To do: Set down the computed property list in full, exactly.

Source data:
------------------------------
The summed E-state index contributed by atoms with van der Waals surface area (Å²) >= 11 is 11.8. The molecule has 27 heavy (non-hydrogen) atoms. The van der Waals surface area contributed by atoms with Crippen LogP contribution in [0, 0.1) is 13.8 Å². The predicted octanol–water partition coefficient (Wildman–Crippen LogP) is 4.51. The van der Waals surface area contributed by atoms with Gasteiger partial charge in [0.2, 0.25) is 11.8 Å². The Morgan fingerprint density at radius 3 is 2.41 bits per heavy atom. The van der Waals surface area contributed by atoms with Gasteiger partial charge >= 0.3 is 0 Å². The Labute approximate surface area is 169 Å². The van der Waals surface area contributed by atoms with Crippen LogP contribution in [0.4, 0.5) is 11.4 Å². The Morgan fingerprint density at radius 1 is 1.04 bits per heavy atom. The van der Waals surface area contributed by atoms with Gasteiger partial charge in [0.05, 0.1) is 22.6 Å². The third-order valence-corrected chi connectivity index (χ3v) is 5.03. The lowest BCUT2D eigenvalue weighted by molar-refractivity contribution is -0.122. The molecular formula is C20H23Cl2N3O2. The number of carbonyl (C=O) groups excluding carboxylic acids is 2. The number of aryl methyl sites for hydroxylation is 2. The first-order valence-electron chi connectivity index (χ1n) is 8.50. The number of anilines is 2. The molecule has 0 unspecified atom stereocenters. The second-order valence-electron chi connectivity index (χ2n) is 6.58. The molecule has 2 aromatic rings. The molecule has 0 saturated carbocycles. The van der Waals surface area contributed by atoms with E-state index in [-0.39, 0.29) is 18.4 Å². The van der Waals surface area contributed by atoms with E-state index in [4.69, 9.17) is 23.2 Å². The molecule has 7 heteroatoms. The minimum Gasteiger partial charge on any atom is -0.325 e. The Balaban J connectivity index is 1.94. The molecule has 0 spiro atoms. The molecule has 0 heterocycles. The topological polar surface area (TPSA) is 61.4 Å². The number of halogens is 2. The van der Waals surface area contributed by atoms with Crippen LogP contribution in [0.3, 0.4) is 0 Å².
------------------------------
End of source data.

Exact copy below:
The summed E-state index contributed by atoms with van der Waals surface area (Å²) >= 11 is 11.8. The molecule has 27 heavy (non-hydrogen) atoms. The van der Waals surface area contributed by atoms with Crippen LogP contribution in [0, 0.1) is 13.8 Å². The predicted octanol–water partition coefficient (Wildman–Crippen LogP) is 4.51. The van der Waals surface area contributed by atoms with Gasteiger partial charge in [0.2, 0.25) is 11.8 Å². The Morgan fingerprint density at radius 3 is 2.41 bits per heavy atom. The van der Waals surface area contributed by atoms with Gasteiger partial charge >= 0.3 is 0 Å². The Labute approximate surface area is 169 Å². The van der Waals surface area contributed by atoms with Crippen LogP contribution in [0.4, 0.5) is 11.4 Å². The Morgan fingerprint density at radius 1 is 1.04 bits per heavy atom. The van der Waals surface area contributed by atoms with Gasteiger partial charge in [0.05, 0.1) is 22.6 Å². The third-order valence-corrected chi connectivity index (χ3v) is 5.03. The lowest BCUT2D eigenvalue weighted by molar-refractivity contribution is -0.122. The molecular formula is C20H23Cl2N3O2. The number of carbonyl (C=O) groups excluding carboxylic acids is 2. The number of aryl methyl sites for hydroxylation is 2. The first-order valence-electron chi connectivity index (χ1n) is 8.50. The number of anilines is 2. The molecule has 0 unspecified atom stereocenters. The second-order valence-electron chi connectivity index (χ2n) is 6.58. The molecule has 2 aromatic rings. The molecule has 0 saturated carbocycles. The van der Waals surface area contributed by atoms with E-state index in [-0.39, 0.29) is 18.4 Å². The van der Waals surface area contributed by atoms with E-state index in [4.69, 9.17) is 23.2 Å². The molecule has 7 heteroatoms. The minimum Gasteiger partial charge on any atom is -0.325 e. The Balaban J connectivity index is 1.94. The molecule has 0 spiro atoms. The molecule has 0 heterocycles. The topological polar surface area (TPSA) is 61.4 Å². The number of halogens is 2. The van der Waals surface area contributed by atoms with Crippen LogP contribution in [0.3, 0.4) is 0 Å².